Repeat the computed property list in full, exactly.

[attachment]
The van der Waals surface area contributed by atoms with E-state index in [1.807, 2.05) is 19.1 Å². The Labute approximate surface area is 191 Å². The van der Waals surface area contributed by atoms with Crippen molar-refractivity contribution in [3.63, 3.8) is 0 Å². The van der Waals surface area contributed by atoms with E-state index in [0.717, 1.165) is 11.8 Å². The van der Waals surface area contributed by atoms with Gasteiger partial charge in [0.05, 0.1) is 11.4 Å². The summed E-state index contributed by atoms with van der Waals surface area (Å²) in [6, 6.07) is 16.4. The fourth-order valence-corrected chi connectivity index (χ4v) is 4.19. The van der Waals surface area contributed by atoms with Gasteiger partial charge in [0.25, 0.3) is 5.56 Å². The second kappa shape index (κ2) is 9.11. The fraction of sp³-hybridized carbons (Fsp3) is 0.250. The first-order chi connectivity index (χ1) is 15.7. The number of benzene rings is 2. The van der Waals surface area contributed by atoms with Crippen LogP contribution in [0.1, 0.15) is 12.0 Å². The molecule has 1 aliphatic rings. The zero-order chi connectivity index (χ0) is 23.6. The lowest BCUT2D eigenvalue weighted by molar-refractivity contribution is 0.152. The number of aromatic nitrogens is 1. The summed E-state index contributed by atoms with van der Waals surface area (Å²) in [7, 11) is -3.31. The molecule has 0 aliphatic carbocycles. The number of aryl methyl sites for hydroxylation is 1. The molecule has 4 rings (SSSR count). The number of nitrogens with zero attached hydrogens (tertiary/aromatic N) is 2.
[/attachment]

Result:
The van der Waals surface area contributed by atoms with E-state index in [1.807, 2.05) is 19.1 Å². The Labute approximate surface area is 191 Å². The van der Waals surface area contributed by atoms with Crippen molar-refractivity contribution in [3.63, 3.8) is 0 Å². The van der Waals surface area contributed by atoms with E-state index in [0.717, 1.165) is 11.8 Å². The van der Waals surface area contributed by atoms with Gasteiger partial charge in [0.05, 0.1) is 11.4 Å². The summed E-state index contributed by atoms with van der Waals surface area (Å²) in [6, 6.07) is 16.4. The fourth-order valence-corrected chi connectivity index (χ4v) is 4.19. The van der Waals surface area contributed by atoms with Gasteiger partial charge in [0.25, 0.3) is 5.56 Å². The second kappa shape index (κ2) is 9.11. The fraction of sp³-hybridized carbons (Fsp3) is 0.250. The first-order chi connectivity index (χ1) is 15.7. The number of benzene rings is 2. The van der Waals surface area contributed by atoms with Crippen LogP contribution in [0.1, 0.15) is 12.0 Å². The molecule has 1 aliphatic rings. The zero-order chi connectivity index (χ0) is 23.6. The lowest BCUT2D eigenvalue weighted by molar-refractivity contribution is 0.152. The number of aromatic nitrogens is 1. The summed E-state index contributed by atoms with van der Waals surface area (Å²) in [7, 11) is -3.31. The molecule has 0 aliphatic carbocycles. The number of aryl methyl sites for hydroxylation is 1. The molecule has 4 rings (SSSR count). The number of nitrogens with zero attached hydrogens (tertiary/aromatic N) is 2.